We're pretty sure that if someone in socalled "tornado alley" reads this column, they will have some choice words to say about northerners who don't know what they're talking about. But the events in More, Oklahoma, this week make these comments irresistible.

It's understood that we can do little to predict exactly when and where devastating weather events will hit. But there are things we can do to protect ourselves and things we can learn from past events.

We know, for instance, that tornadoes are not uncommon in Oklahoma. We also know that they can be not only devastating but deadly.

Thoughts of the nine children who died in this monster storm keep eating at us. The storm struck two elementary schools in More, neither of which had a storm shelter. We listened long and hard to hear why they didn't have a storm shelter when others schools did. Finally, we heard: It was the cost.

Newscasts in recent years have made it well known that folks in tornado-prone areas seldom have storm shelters. We really can't imagine riding out a tornado in a bathtub with a mattress pulled over our heads, and we don't understand why local, state or federal governments don't require storm shelters.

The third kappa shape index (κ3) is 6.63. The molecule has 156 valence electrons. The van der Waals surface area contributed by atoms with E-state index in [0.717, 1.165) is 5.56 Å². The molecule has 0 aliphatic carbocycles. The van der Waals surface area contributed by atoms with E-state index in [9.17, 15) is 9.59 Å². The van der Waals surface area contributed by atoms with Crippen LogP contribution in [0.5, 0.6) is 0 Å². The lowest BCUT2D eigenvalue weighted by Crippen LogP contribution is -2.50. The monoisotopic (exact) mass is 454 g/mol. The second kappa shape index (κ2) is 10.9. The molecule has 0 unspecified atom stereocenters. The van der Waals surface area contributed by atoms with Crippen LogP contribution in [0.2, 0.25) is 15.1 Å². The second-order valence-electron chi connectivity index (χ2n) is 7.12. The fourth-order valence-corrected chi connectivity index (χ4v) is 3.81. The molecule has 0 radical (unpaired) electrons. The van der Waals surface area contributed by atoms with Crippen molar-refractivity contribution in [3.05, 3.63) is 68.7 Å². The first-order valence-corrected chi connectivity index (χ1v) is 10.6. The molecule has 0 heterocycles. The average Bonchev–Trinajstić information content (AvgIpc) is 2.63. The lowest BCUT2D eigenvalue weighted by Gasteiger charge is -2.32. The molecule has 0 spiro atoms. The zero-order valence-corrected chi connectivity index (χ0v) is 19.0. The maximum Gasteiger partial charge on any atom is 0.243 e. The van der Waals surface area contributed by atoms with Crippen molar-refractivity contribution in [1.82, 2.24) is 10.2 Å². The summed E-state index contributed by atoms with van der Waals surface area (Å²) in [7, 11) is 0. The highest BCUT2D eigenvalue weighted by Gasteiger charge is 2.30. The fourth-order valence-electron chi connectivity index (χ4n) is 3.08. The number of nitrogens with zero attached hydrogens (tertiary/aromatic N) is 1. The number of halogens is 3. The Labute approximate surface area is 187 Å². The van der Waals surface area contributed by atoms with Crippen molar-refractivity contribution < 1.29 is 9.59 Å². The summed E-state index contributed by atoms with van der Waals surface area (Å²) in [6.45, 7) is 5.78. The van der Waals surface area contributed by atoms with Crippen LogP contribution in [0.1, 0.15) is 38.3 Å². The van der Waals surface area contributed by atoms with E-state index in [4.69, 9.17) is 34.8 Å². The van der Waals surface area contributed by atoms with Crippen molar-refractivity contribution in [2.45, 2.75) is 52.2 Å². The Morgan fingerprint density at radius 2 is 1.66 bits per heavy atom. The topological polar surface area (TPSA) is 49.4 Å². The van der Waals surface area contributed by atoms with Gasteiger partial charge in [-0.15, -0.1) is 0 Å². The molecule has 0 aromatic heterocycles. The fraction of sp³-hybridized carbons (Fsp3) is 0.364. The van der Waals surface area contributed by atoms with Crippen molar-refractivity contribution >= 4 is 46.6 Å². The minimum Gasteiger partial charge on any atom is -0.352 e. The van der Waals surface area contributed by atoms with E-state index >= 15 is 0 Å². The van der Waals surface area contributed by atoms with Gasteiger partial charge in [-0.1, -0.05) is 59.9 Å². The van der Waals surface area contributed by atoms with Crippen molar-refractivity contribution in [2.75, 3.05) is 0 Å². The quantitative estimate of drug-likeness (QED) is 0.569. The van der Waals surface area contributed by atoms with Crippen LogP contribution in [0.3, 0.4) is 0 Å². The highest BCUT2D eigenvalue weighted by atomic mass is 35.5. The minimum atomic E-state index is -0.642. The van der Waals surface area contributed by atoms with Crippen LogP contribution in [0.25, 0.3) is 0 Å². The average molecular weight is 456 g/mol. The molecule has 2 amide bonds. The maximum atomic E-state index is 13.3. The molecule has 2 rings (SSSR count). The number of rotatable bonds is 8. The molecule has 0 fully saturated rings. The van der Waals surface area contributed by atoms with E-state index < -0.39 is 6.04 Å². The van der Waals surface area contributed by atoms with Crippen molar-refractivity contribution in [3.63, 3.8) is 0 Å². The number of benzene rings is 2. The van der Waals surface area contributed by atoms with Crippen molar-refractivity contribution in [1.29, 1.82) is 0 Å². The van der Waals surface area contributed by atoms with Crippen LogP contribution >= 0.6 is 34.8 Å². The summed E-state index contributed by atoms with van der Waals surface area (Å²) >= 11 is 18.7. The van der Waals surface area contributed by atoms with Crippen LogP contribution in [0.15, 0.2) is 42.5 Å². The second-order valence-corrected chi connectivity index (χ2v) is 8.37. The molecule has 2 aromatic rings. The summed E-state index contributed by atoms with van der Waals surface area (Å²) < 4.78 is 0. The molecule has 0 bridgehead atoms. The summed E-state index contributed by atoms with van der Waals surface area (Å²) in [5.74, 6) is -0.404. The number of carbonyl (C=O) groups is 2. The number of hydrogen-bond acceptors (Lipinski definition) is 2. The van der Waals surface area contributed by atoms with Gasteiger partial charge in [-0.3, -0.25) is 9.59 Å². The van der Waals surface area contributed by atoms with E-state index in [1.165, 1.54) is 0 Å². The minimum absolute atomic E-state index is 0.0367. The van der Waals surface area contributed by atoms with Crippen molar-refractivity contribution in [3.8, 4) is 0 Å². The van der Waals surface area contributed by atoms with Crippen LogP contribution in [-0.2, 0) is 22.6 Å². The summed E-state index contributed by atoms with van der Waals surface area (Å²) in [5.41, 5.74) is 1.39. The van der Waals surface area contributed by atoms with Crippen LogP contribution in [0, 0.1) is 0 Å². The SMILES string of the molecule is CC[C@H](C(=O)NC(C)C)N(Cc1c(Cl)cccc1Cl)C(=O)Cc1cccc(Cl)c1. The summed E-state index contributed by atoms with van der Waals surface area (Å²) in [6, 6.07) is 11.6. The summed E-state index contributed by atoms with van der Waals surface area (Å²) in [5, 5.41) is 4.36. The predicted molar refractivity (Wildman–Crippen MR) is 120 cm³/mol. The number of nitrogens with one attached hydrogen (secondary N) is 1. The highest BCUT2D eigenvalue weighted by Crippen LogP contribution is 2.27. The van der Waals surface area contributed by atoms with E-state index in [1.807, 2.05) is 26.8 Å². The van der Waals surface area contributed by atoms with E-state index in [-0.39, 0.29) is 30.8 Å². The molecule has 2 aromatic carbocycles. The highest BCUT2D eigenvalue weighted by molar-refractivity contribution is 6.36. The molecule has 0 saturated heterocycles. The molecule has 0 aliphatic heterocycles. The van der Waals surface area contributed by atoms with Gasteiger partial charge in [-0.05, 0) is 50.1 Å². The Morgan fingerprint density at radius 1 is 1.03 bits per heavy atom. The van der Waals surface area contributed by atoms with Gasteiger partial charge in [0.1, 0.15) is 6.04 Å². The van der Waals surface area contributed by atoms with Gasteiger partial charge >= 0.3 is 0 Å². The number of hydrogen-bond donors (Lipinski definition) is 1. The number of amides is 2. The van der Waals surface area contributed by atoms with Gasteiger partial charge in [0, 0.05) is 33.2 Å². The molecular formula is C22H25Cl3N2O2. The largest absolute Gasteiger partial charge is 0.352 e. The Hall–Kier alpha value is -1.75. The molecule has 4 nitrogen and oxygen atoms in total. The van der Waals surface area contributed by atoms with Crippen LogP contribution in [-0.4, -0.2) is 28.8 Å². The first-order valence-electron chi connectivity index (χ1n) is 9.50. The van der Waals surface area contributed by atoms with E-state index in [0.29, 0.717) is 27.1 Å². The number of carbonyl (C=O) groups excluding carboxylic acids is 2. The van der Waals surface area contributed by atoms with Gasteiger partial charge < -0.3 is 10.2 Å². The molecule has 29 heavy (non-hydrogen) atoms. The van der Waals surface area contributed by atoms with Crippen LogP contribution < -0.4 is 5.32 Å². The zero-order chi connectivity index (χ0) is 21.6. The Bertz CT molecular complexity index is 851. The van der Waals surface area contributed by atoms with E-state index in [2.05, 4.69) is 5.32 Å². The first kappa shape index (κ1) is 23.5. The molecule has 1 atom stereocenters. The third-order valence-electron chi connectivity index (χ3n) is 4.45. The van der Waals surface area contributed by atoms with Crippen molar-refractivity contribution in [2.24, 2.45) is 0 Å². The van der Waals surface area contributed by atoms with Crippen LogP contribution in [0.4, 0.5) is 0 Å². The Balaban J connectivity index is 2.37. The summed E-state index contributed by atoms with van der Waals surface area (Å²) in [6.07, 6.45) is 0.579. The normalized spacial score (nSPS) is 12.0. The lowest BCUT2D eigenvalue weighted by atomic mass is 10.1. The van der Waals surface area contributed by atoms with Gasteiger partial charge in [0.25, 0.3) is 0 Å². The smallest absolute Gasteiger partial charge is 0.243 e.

We must all do our parts to protect ourselves whenever possible from the ravages of Mother Nature. Seaside homes destroyed by flooding, for instance, should rebuild on stilts to prevent a repeat occurrence. People who live in tornado-alley should have storm shelters.


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We admire the strength of the people left homeless by this week's monster storm as they vow to rebuild because they love the areas in which they live. But those who lost family members, especially children, have no such option. They cannot rebuild, they cannot replace.

Whatever the cost of those school shelters, the impact on the taxpayers must seem like pennies now. Those children were relying on the adults in their lives to protect them, and they didn't.